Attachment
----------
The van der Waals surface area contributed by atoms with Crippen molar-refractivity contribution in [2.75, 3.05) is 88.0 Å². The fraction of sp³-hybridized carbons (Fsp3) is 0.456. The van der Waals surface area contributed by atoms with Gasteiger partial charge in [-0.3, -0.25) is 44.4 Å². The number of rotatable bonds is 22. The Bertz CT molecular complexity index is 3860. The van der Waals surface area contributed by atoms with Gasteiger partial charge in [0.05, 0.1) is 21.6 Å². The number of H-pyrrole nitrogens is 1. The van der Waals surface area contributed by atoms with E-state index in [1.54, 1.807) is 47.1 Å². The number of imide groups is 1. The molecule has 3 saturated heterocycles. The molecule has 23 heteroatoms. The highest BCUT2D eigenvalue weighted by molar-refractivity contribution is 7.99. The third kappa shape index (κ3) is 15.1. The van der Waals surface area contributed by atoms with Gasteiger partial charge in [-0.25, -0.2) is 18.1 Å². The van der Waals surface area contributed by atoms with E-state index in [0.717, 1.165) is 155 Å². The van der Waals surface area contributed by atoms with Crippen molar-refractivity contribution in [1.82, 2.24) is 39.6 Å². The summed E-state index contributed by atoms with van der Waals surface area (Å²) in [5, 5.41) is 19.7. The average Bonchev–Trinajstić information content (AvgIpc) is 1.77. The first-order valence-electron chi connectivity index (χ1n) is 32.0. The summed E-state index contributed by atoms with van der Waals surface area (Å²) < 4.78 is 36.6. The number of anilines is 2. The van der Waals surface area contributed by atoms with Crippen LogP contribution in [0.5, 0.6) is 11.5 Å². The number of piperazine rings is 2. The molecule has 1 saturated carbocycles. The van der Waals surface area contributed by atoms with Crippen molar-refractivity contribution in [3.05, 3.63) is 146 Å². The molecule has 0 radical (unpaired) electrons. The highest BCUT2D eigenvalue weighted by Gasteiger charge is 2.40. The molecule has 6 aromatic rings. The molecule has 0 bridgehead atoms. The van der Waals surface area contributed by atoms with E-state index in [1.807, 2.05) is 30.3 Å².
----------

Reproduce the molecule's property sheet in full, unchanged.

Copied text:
The van der Waals surface area contributed by atoms with Crippen molar-refractivity contribution in [2.75, 3.05) is 88.0 Å². The fraction of sp³-hybridized carbons (Fsp3) is 0.456. The van der Waals surface area contributed by atoms with Gasteiger partial charge in [-0.3, -0.25) is 44.4 Å². The number of rotatable bonds is 22. The Bertz CT molecular complexity index is 3860. The van der Waals surface area contributed by atoms with Gasteiger partial charge in [0.05, 0.1) is 21.6 Å². The number of H-pyrrole nitrogens is 1. The van der Waals surface area contributed by atoms with E-state index in [1.54, 1.807) is 47.1 Å². The number of imide groups is 1. The molecule has 3 saturated heterocycles. The molecule has 23 heteroatoms. The highest BCUT2D eigenvalue weighted by molar-refractivity contribution is 7.99. The third kappa shape index (κ3) is 15.1. The van der Waals surface area contributed by atoms with Gasteiger partial charge in [-0.25, -0.2) is 18.1 Å². The van der Waals surface area contributed by atoms with E-state index in [0.717, 1.165) is 155 Å². The van der Waals surface area contributed by atoms with Crippen molar-refractivity contribution in [1.82, 2.24) is 39.6 Å². The summed E-state index contributed by atoms with van der Waals surface area (Å²) in [5, 5.41) is 19.7. The average Bonchev–Trinajstić information content (AvgIpc) is 1.77. The first-order valence-electron chi connectivity index (χ1n) is 32.0. The summed E-state index contributed by atoms with van der Waals surface area (Å²) < 4.78 is 36.6. The number of anilines is 2. The van der Waals surface area contributed by atoms with Crippen LogP contribution in [0.5, 0.6) is 11.5 Å². The number of piperazine rings is 2. The molecule has 1 saturated carbocycles. The van der Waals surface area contributed by atoms with Crippen molar-refractivity contribution in [3.05, 3.63) is 146 Å². The molecule has 0 radical (unpaired) electrons. The highest BCUT2D eigenvalue weighted by Gasteiger charge is 2.40. The molecule has 6 aromatic rings. The molecule has 0 bridgehead atoms. The van der Waals surface area contributed by atoms with E-state index in [1.807, 2.05) is 30.3 Å².